IBM Db2 on Cloud is just one of the service offerings from service giant IBM, as part of its comprehensive cloud management platform.
IBM's Db2 on Cloud is a fully managed SQL database that runs in the cloud. It's quick and easy to set up and allows for flexible scaling, so you only need to pay for what you actually use in terms of resources.
It also comes with AI capabilities built in, and security patching it automated through rolling updates. It's easy to retrieve datasets as and when you need to look at them. Db2 on Cloud can also be set up on a private VPN.
The IBM Db2 on Cloud service is available through the IBM Hybrid Data Management Platform, through which additional database services are available, such as Db2 Warehouse, Db2 Big SQL, and the Db2 Event Store.
All in all, this is another strong product offering that aims to serve the needs of enterprises to better manage their data in hybrid clouds.
Oracle Database works as a combination of open source technology and Oracle technology. This enable users to more efficiently build, deploy, integrate and manage all of your platform applications.
The solution uses a mixture of machine learning and AI to provide a service that offers self-repairing abilities. It also reduces business start-up costs and offers predictive insights.
Oracle Database can be setup in a matter of minutes and is simple to navigate. Users can add ‘on-capacity demand’ so as they grow they can increase in scale. The services supports any size enterprise. It provides a high level of encryption which spans multiple layers.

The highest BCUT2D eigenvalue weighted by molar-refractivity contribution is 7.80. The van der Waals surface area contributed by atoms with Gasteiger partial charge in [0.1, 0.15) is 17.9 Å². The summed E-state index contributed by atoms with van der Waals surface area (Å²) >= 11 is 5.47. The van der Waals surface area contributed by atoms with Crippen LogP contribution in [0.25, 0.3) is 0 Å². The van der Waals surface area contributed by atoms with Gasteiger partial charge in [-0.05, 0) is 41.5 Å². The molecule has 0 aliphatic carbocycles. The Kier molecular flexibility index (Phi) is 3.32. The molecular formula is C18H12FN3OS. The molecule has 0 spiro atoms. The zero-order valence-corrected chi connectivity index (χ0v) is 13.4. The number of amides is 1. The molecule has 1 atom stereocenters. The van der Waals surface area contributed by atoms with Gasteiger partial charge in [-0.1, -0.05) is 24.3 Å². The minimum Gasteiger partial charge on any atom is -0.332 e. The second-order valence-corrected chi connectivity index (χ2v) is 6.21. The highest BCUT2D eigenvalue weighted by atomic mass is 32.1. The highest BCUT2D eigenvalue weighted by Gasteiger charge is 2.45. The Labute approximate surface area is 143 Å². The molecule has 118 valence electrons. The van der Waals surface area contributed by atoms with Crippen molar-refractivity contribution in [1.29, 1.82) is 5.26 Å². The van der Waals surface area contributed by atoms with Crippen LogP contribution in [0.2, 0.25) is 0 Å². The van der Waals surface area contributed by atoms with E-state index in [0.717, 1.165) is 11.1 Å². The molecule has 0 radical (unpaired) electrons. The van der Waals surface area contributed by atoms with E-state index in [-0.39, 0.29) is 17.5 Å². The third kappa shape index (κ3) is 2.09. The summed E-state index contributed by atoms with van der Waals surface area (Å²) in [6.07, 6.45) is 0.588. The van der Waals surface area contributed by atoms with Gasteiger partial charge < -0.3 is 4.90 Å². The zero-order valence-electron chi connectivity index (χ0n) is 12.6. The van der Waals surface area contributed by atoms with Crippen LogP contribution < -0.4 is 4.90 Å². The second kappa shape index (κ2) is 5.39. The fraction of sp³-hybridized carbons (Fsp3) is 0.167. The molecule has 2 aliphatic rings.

All of your data and applications can be integrated. The solution enables the user to migrate all processes to the cloud. Everything is managed via a single platform. All data is encrypted by default.
Other cloud database services to consider
There's been a profusion in the number of cloud platforms in recent years, offered by a large range of companies. As database-driven software remains the norm, it remains key to ensure whichever cloud platform option you take that it can probably support your database types and size, and properly integrate with other IT infrastructure, not least monitoring for security or errors. Here we'll briefly cover some additional cloud database options worth looking at as well:
DataStax uses Apache Cassandra to form the backbone of its cloud platform, supporting native, hybrid, and multi-cloud services. Its Enterprise service aims to deliver a powerful, scaleable, and always-on database. DataStax also provides manage services for AWS, Azure, and Google Cloud. The company are also about to launch their Constellation Cloud Data Platform with smart services for zero operations.
MongoDB Atlas is an automated cloud service that makes it much easier to manage databases in the cloud, allowing users to focus on application development instead. It offers global support for over 60 cloud regions and comes with distributed fault tolerance along with backup options to ensure business continuity. On-demand scaling, resource optimization, and fully automated structure provisioning means that MongoDB could be particularly attractive for innovative enterprise.
Zoho Creator is something a little different - it's not so much a cloud database management platform as much as an easy way to build your own database in the cloud. This is especially useful for smaller companies who might want to build their own apps but would otherwise find a big-name cloud management package overkill. It runs through a simple drag-and-drop interface which allows full customization, and as part of the Zoho suite of apps means it will easily integrate with other Zoho products.
Couchbase is also a little different in that it allows you to build your own databases running N1QL, which allows for far more complex data storage than MySQL normally allows. This means being able to build databases in the cloud which are layered and works better for JSON. Additionally, it has built-in analytics, easy replication, and enterprise-grade security. So if you require a more innovative database platform with the flexibility of NoSQL, Couchbase may be worth looking at.